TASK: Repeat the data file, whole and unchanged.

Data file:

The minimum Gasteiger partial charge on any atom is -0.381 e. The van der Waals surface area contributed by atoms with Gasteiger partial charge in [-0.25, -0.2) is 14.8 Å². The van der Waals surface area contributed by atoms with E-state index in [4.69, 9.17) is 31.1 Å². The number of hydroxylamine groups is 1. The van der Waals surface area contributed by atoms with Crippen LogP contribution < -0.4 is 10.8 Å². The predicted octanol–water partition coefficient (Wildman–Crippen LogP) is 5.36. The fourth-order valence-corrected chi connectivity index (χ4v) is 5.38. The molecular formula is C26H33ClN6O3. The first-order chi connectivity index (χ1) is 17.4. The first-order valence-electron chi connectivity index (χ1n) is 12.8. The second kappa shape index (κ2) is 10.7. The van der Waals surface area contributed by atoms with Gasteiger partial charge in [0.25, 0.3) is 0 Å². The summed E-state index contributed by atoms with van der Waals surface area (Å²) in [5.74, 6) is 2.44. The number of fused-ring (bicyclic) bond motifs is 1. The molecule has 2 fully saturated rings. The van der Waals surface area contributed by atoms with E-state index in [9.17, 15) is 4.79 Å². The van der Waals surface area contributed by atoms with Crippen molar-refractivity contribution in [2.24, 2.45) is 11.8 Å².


The minimum Gasteiger partial charge on any atom is -0.381 e. The van der Waals surface area contributed by atoms with Gasteiger partial charge in [-0.25, -0.2) is 14.8 Å². The van der Waals surface area contributed by atoms with E-state index in [4.69, 9.17) is 31.1 Å². The number of hydroxylamine groups is 1. The van der Waals surface area contributed by atoms with Crippen LogP contribution < -0.4 is 10.8 Å². The predicted octanol–water partition coefficient (Wildman–Crippen LogP) is 5.36. The fourth-order valence-corrected chi connectivity index (χ4v) is 5.38. The molecular formula is C26H33ClN6O3. The first-order chi connectivity index (χ1) is 17.4. The first-order valence-electron chi connectivity index (χ1n) is 12.8. The second kappa shape index (κ2) is 10.7. The van der Waals surface area contributed by atoms with Gasteiger partial charge in [0.25, 0.3) is 0 Å². The summed E-state index contributed by atoms with van der Waals surface area (Å²) in [5.74, 6) is 2.44. The number of fused-ring (bicyclic) bond motifs is 1. The molecule has 2 fully saturated rings. The van der Waals surface area contributed by atoms with E-state index in [9.17, 15) is 4.79 Å². The van der Waals surface area contributed by atoms with Crippen molar-refractivity contribution in [2.24, 2.45) is 11.8 Å².